K/Ar ages and geochemistry of the post-collisional volcanic rocks in the Ilica (Erzurum) area, eastern Turkey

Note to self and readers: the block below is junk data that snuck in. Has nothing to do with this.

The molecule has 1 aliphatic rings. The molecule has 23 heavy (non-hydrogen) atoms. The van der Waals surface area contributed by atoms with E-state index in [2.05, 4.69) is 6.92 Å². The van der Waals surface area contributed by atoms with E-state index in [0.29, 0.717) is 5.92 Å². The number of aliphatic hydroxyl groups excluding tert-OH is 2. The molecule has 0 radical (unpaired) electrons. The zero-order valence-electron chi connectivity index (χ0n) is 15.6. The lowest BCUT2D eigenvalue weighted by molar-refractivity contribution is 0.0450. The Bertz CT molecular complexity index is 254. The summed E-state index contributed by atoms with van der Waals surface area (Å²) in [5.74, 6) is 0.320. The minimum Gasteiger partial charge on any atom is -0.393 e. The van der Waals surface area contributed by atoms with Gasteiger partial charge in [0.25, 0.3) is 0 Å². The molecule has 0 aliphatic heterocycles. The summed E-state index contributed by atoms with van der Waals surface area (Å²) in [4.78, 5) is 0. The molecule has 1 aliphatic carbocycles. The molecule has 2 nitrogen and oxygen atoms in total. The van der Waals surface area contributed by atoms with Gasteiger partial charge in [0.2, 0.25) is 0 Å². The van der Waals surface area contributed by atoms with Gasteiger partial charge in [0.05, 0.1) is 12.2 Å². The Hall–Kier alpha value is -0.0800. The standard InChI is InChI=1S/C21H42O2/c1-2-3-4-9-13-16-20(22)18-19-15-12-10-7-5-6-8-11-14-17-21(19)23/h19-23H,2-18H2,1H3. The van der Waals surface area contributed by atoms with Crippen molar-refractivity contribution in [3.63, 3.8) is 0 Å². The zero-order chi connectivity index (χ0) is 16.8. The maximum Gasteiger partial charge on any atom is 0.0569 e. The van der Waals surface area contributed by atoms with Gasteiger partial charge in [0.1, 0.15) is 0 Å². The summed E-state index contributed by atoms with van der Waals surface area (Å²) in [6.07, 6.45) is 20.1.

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The Neogene Ilica volcanics in eastern Anatolia are of sub-alkaline affinity and present features of post-collisional volcanism. The lava flows in the Ilica area reveal K/Ar ages ranging from 13.9 +/- 0.5 to 4.4 +/- 0.3 Ma, corresponding to the Miocene and Pliocene age. The volcanic rocks are composed of calc-alkaline basaltic trachyandesitic-, trachyandesitic-, andesitic- and minor dacitic lavas associated with pyroclastics, with the andesitic lavas being volumetrically the most abundant. Some special textures, such as the dissolution/melting and poikilitic type, and the normal, reverse, and oscillatory zoning in the plagioclase- and pyroxene phenocrysts are attributable to disequilibrium crystallization related to magma mixing. The rocks are characterized by enrichment in large ion lithophile elements (LILE) and light rare earth elements (LREE), with pronounced depletion of high field strength elements (HFSE). They show depletion in Nb and Ta, indicating the role of crustal contamination. The rocks also have moderately fractionated rare earth elements (REE) patterns with (La/Lu)(N) ratios of 10-19 for andesitic- and dacitic rocks, and 7-10 for basaltic trachyandesitic- and trachyandesitic rocks. Basaltic trachyandesites show slightly positive Eu anomalies, whereas the deepening of Eu through gradual increase from trachyandesite to dacite, indicating a genetic link between the basaltic trachyandesite and the dacites. The main solidification processes consist of magma mixing and fractional crystallization with minor amounts of crustal contamination which were operative during the solidification of the volcanic rocks. All evidences support the theory that Ilica volcanic rocks were derived from partial melting of lower continental crust, having undergone interaction with subcontinental lithospheric mantle in a post-collisional geodynamic setting.